Wednesday, January 31, 2007

Question

"Are there any worldviews that don't contradict themselves?" This astute question came from a young student in my Ethic class at a local college. We have been discussing the meaning of life, worldviews, and ethics through the readings in Vice and Virtue in Everyday Life, 7th edition, edited by Sommers and Sommers.

I have filled in the worldview dimension of things through my lectures and outlines. We are asking which worldview can give an adequate support for moral values. We have assessed Eastern religious views and atheism (Bertrand Russell, Camus, Sartre).

I answered, "I think so, but you need to think it through for yourself. The rest of this class will be a way to do that."

A philosophy professor can live on a good question like that for quite some time. Ah, the serendipity of the enchanted classroom!

5 comments:

Kevin Winters said...

Shouldn't the 'correct' answer be "Christianity"? You seem to think that it is the only possible worldview that can account for "the way things are," yet you hesitate in this response. You also provide the subjective element: "you need to think it through for yourself"; if he did come to a different conclusion than you, would you think he has been rational?

I see a disconnect in your careful response in class and your blogging here: in one you seem more timid in your proclamations while in the other you seem to disregard such timidity to the point of giving absolute statements to the superiority and coherence of the Christian worldview (whatever that is) and the inferiority and incoherence of all others.

A side question: what are the primary texts you use for "Eastern religious views" (or which texts are in the textbook you are using)? Did you notice the similarity of some Eastern thought to virtue ethics?

D. A. Armstrong said...

Although, I think the answer is Christianity. I think the response is fitting for the question.

While I attended Bible college, my apologetics and theology teacher simply quit answering my questions. It was frustrating and irritating to me. During that time, the best answers I received were there is a book in the library about that question. By that point, I would have to go to the library read the book to have the answer.

This lack of direct answer more often than not spurs a person to continue to learn and think. There is a time and place for giving direct answers and giving no answer.

Douglas Groothuis said...

Kevin:

I am teaching at Metro State College of Denver, not Denver Seminary--for this class. One has to be subtle.

Moreover, we cover Christianity and ethical foundations next week.

There is no disconnect.

John Stockwell said...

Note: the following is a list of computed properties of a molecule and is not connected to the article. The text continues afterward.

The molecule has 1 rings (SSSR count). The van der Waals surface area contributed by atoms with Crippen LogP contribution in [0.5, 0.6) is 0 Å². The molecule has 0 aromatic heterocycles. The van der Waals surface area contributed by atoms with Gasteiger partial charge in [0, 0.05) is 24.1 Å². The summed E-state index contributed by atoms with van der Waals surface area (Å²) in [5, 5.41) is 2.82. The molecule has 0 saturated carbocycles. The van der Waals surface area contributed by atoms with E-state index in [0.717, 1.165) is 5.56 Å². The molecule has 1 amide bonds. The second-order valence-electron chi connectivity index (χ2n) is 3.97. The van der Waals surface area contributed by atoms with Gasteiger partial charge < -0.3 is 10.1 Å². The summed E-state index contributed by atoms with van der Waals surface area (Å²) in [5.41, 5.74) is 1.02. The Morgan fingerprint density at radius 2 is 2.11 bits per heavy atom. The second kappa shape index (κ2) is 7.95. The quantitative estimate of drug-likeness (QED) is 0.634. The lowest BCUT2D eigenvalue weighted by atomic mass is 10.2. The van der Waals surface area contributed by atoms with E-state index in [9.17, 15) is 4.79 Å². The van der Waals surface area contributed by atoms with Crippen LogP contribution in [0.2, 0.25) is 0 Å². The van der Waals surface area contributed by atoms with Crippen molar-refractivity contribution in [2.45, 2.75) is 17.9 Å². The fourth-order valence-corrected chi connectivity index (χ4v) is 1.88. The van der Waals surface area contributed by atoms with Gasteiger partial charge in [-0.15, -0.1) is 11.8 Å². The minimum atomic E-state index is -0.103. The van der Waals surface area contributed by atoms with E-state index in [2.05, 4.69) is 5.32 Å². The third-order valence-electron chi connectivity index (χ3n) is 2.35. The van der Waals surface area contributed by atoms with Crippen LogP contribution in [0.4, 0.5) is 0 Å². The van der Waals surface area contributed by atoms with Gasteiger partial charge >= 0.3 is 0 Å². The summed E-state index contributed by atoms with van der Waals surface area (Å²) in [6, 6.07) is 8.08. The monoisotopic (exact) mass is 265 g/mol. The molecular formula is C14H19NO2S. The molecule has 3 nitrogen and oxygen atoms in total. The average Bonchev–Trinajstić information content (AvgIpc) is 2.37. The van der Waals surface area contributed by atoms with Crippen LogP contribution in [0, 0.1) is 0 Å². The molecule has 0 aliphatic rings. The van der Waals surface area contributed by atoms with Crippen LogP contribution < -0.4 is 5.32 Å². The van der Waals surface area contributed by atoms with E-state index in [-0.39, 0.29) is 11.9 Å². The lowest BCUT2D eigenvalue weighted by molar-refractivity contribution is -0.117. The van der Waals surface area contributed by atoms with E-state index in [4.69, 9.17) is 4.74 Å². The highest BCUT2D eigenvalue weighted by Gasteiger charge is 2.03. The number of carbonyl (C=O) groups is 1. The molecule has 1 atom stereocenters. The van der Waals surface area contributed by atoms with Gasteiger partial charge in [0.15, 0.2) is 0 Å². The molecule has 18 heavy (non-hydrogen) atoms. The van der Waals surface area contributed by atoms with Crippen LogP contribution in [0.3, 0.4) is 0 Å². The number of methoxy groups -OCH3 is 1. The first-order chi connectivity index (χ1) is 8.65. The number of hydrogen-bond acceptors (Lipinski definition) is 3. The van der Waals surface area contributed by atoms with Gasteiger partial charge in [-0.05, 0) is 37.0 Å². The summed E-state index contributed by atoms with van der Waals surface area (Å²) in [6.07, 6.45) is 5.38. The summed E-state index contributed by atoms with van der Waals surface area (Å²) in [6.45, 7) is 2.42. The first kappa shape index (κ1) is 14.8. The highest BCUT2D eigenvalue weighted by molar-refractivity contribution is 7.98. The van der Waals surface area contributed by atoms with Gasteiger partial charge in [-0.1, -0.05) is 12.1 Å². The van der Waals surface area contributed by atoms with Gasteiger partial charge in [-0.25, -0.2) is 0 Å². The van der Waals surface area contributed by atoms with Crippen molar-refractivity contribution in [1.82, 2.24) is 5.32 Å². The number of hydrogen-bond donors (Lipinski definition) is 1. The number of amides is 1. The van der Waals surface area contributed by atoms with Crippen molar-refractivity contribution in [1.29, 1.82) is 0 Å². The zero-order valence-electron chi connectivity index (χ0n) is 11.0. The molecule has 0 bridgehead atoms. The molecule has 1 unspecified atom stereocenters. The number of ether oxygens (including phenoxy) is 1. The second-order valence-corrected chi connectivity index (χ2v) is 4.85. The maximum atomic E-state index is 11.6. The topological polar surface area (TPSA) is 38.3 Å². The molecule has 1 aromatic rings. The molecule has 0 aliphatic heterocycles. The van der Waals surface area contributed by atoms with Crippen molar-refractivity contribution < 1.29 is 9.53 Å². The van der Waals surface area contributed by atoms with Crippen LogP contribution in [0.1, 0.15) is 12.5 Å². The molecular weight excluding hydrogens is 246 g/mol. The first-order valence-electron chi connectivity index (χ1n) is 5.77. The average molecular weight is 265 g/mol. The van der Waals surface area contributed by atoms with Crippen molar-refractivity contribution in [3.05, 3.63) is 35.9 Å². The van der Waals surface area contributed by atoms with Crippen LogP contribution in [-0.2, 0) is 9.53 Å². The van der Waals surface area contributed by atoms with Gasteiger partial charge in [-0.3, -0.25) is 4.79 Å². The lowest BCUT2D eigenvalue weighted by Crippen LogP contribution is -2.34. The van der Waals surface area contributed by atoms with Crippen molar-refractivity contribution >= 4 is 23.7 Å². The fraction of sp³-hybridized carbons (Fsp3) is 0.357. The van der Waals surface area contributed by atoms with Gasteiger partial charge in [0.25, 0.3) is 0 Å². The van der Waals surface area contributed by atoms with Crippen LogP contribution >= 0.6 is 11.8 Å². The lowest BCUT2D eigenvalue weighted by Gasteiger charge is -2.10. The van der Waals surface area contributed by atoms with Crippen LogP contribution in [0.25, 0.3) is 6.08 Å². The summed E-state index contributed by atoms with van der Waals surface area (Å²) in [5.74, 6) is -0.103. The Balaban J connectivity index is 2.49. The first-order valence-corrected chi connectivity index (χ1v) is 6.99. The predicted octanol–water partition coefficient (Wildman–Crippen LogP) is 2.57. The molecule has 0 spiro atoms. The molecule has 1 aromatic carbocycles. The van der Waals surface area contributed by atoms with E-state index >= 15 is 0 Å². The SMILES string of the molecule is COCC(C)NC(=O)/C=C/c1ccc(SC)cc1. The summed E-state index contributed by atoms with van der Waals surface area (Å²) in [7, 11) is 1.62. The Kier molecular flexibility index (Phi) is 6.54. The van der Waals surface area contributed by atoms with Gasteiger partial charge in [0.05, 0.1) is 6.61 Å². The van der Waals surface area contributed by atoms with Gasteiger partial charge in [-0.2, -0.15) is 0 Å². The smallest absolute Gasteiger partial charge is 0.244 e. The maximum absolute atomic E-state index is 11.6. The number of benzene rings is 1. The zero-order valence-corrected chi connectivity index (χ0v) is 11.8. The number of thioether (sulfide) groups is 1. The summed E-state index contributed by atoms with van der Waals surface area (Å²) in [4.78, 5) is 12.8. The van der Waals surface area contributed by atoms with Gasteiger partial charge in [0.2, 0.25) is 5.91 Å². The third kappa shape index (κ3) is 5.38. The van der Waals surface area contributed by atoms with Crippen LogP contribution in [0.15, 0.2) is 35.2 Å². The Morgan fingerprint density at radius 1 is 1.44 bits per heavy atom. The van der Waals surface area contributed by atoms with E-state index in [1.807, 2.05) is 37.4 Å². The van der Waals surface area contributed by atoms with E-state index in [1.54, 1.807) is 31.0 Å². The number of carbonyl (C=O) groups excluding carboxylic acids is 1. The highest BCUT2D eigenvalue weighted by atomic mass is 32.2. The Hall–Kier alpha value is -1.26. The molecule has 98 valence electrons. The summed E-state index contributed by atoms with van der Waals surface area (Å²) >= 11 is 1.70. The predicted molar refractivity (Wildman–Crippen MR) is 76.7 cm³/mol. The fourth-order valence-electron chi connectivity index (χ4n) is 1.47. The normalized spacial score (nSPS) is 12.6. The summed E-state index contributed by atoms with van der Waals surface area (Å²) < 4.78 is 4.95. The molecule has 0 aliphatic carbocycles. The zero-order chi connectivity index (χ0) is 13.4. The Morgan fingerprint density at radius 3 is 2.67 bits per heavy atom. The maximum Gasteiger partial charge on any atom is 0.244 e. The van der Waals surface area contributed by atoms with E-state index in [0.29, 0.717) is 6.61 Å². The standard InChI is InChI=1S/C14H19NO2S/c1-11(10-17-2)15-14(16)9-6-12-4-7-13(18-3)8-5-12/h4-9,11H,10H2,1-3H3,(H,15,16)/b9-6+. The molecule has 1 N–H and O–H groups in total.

Here are a couple of extremes. If the worldview is

1) Fixed. The collection of axioms or
tenets of the system are fixed, with
the implication that there can be no
contradictions. Thus any observed
contradictions are viewed as being
merely apparent, and are explained
away or ignored.

Example: Among literalists, there can be no contradictions in a given religious text, yet there are passages (such as the two accounts of the death of Judas) which do not agree on a plain reading. The response of the literalist is to create a narrative in which both accounts can be true.

Or, as with the passages of Genesis, there is great disagreement between a young-earth-global flood historical interpretation of a plain reading of the
text and scientific results regarding
the geologic history of
the earth. The response of the literalist is everything from denial, age-day interpretations, or to attempting to create scientific sounding arguments that agree with the literalist view.

or

2) malleable. The collection of axioms or
tenets of the system are viewed as
being incomplete, with an investigative
component. It is possible for a
contradiction to be recognized and
may lead to the modification of the
worldview.

Example: mathematics. When pathologies are recognized, these lead to or are resolved by the creation of new branches of
mathematics.

Example: science. Contradictions between observations, or between observations and theory are often the source of new scientific theories. (At any given point in time, the "standard model" theories are as close we get in science to having a "scientific worldview".

In religion: reinterpret passages of religious texts as being allegorical.


3) Mystical systems. The above refer
to systems that are intended to be
portrayed as "logical", historical,
or factual. Systems that are mystical
treat contradictions as the gateway
into mystical experience, with ordinary
historical or logical thinking being
viewed as hindrence to the
mystical experience.

Example: Zen Buddhism, shamanism, the ancient Greek mystery religions.

Douglas Groothuis said...

"Mystical systems. The above refer
to systems that are intended to be
portrayed as "logical", historical,
or factual. Systems that are mystical treat contradictions as the gateway into mystical experience, with ordinary historical or logical thinking being viewed as hindrence to the
mystical experience."

That is a perfectly good reason to reject them as false and irrational